The sweet spot

David Cordoba travelled the world as Bacardi brand ambassador. he talks rum – and Bolton – with Hamish Smith


FOR SIX YEARS David Cordoba was the international face of Bacardi, but he didn’t always live a high-profile, glamorous life. He once lived in Bolton, a northern English city, famous for thick accents, a plucky football team and not eating garlic bread (Youtube: Peter Kay). It’s about the last place you’d expect to find the sophisticated Argentinian spending a day, let alone 10 months.

Cordoba recalls Bolton vividly – as if a reminder that fulfilling his ambitions didn’t come easy. “Every time I walked the streets of Bolton, if people weren’t pointing they were staring at me. If someone spoke to me it was about the Hand of God, or the Falkland Islands War.”

Bolton must have been quite different from Tucumán, the northerly province of Argentina where Cordoba grew up eating his grandfather’s kumquats, pomelos and mangos and harvesting the sugarcane that would establish his cursed sweet tooth.

When Cordoba was aged 11 his family moved to Buenos Aires where he met his then wife, an English flight attendant. Cordoba was not long out of university where he’d studied graphic design and advertising. He was a dedicated student by day, dedicated bartender by night. The Spot, where he plied his nocturnal trade, was the place in Buenos Aires – a sort of Latin speakeasy, furnished with mahogany, leather and whisky.

Cordoba knew he had to improve his English and make a success of himself. He had a family to support – over the years, his sister’s chronic disability would weigh heavy on his parents. Edinburgh was an easy-enough landing but in 2001 the barscape was not what it is today. There was Tonic and a few other bars making a fist of cocktails, including El Barrio, a Latin bar. Cordoba made rapid progress at El Barrio but before long his then wife wanted to return to her hometown, Bolton. Cordoba agreed and took a job with tapas chain La Tasca, which was about as exotic as Bolton got. He worked hard at his job and the local culture. “I tried to embrace it but it wasn’t for me. We moved back to Scotland. I never want to go to Bolton again.”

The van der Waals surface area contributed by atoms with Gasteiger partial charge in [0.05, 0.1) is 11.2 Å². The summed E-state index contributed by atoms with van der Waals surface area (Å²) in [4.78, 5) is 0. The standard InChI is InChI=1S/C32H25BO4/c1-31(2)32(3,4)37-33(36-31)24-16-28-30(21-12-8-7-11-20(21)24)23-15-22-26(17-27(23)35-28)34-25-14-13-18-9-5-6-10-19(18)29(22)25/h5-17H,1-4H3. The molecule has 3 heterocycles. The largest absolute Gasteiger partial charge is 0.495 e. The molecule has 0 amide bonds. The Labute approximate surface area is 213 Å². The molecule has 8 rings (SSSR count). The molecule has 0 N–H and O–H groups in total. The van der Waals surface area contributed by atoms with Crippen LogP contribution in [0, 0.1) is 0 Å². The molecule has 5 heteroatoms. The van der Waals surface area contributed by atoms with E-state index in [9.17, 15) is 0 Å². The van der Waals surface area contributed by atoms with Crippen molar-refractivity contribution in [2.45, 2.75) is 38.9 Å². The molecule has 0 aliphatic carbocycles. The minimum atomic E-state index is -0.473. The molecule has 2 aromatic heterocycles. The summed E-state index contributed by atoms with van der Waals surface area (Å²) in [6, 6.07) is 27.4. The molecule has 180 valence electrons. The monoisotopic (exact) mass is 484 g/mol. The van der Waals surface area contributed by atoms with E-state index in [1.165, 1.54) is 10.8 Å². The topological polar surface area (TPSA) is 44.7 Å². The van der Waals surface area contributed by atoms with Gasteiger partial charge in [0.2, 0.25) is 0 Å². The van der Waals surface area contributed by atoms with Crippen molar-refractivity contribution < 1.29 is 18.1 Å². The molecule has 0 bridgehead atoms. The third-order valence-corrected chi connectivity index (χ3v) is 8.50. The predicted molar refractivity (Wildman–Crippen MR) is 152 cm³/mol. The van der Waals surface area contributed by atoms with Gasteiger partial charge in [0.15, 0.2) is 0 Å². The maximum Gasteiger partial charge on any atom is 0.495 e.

Back in Edinburgh, Cordoba’s star grew. He was competing in as many competitions as he could (mostly finishing second) and working with some of the modern-era pioneers. At Halo and Dragonfly he worked with Stuart McCluskey, at Harvey Nichols Sam Kershaw and, after a short stint in Germany by invitation of Lewis Jaffrey, he ended up with Jason Day and Mike Aikman at Bramble. “They saw my potential. I became the first bar manager at Bramble. It was a great time.”

Cordoba wanted to take the next step but didn’t have the backers to open his own bar.

A brand ambassador role made sense. Bacardi made him wait almost a year before making him its global BA, by which point he’d lined up a job with Herradura. “I thought about which spirit I could drink every day. It

He wouldn’t regret it. Over the next six-and-a-half years, Cordoba became the face of Bacardi rum, instrumental in its revival behind the bar. “It was a brand no one wanted to touch,” Cordoba says. “To convince others, you need to be convinced yourself. It became very personal. I felt the brand was mine.”

Cordoba travelled the world in the pursuit of making Bacardi great again. He was based in London though, as Alex Kratena would say: “He was the best flatmate – he was almost never there.”

As the group began restructuring in 2015, Cordoba decided to leave on a high. Singapore, one of many cities where he might hang his hat, came calling and he took up a post with Paul Gabie at bar and distribution firm Proof & Co. “I learned how small brands work without global budgets. We’re talking £2,000 for six months, not £1m.” That experience, albeit for just two years, would fill the void in his skill set and prepare him for his own project.

Cordoba has assembled a crack team to create a new brand. The details will follow in the next few weeks, but at a guess it’ll be a spirit that’s in his DNA.